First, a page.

2An Introduction To Hose Loads There are many different types of hose loads available. The most common hose load is the flat load, pictured below on 2522.Advantages:FamiliarityEasy to loadDisadvantages:Can lead to messy stretches
3An Introduction To Hose Loads Here are some other common loads used by the fire service.The triple load is folded by taking the entire length of hose and folding it into thirds on top of each other. This is then folded into an ‘S’ shape and placed back on hose bed.Triple LoadAdvantages:Smooth deploymentDisadvantages:Can only be deployed from one side
4An Introduction To Hose Loads Here are some other common loads used by the fire service.Minuteman LoadComplicated hose to loadOnly deploys from one endNeed to deploy the entire hose before use
5An Introduction To Hose Loads The Cleveland LoadSome departments use this load instead of either of the previously mentioned loads as their primary attack linesOur use will be primarily for theapartment packOther uses include yard lays, where alarger diameter hose is stretched into ayard and broken down to a smaller hosewith a gate valveInside larger warehouses with open floorplans
6An Introduction To Hose Loads The Cleveland LoadConcepts behind the use of the Cleveland LoadCompact. The load stays in place and does not cause a lot of ‘spaghetti’ in front of the house/structure.Use as much or as little hose as needed.It allows another firefighter to carry the bag with the other supplies for the apartment pack instead of one firefighter carrying everything
7Folding The Cleveland Load How to fold the loadYou will use the 150’ 1 ¾” apartment pack with the 7/8” tip.Ideally, you will need a smooth service, like the bay floor, to fold the load.One firefighter can fold the load, but using two is much easier
8Folding The Cleveland Load Lay out the hose with the male end folded in about halfway. The length should be about 6 feet.
9Folding The Cleveland Load Start folding the hose back and forth, passing it from firefighter to firefighter
10Folding The Cleveland Load Continue to fold over the hose
11Folding The Cleveland Load Once the hose is rolled, attach the nozzle.
12Folding The Cleveland Load Ideally, we would use fabric cot straps to secure the hose together to keep the nozzle in the roll and secure the female end of the line. For now, we have the Milwaukee Strap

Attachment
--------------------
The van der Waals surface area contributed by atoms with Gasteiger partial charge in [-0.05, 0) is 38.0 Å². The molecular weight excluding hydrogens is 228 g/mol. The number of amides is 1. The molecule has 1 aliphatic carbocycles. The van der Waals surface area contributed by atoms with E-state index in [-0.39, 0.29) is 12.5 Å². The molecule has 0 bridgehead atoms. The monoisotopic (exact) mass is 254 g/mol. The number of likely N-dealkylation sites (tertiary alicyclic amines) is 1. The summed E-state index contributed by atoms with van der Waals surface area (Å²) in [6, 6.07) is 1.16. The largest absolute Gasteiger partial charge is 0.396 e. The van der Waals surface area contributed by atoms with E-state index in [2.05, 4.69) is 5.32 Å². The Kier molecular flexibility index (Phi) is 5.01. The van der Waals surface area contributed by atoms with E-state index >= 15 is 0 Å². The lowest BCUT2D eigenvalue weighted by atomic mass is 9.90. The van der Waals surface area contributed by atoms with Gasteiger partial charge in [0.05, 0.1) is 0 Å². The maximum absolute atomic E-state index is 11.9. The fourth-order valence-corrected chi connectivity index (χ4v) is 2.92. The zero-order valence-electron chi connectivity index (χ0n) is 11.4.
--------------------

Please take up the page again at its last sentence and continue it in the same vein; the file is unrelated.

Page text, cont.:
13Folding The Cleveland Load This is the finished product.
14Folding The Cleveland Load The load can now be carried to wherever it is to be deployed.Another firefighter should carry the rest of the kit
15Deploying The Load The Cleveland Load We have the line attached to 2521 to simulate connection to a standpipe.
16Deploying The Load The Cleveland Load Remember that this is supposed to be taking place in a stairwell. We drop the load on the ground on the floor below the fire which is where we are making our connection.
17Deploying The Load The Cleveland Load The next step is a key step. The load needs to be stretched open in order for the hose to charge properly.
18Deploying The Load The Cleveland Load The firefighters advancing the line should take out the first few feet before the line is charged.
19Deploying The Load The Cleveland Load Communication between the pump operator and attack team is important. At this point, the attack team states they are ready for water. DO NOT OPEN the nozzle until the entire line charges.
20Deploying The Load The Cleveland Load The line should be entirely charged before opening the nozzle. After it is charged, open the nozzle and bleed air. The pump operator needs to supply the line with about 120 psi in order for proper ‘inflation’. There will be a ‘popping’ of the line as it charges.
21Deploying The Load The Cleveland Load The line can now be stretched as needed with as much hose as needed.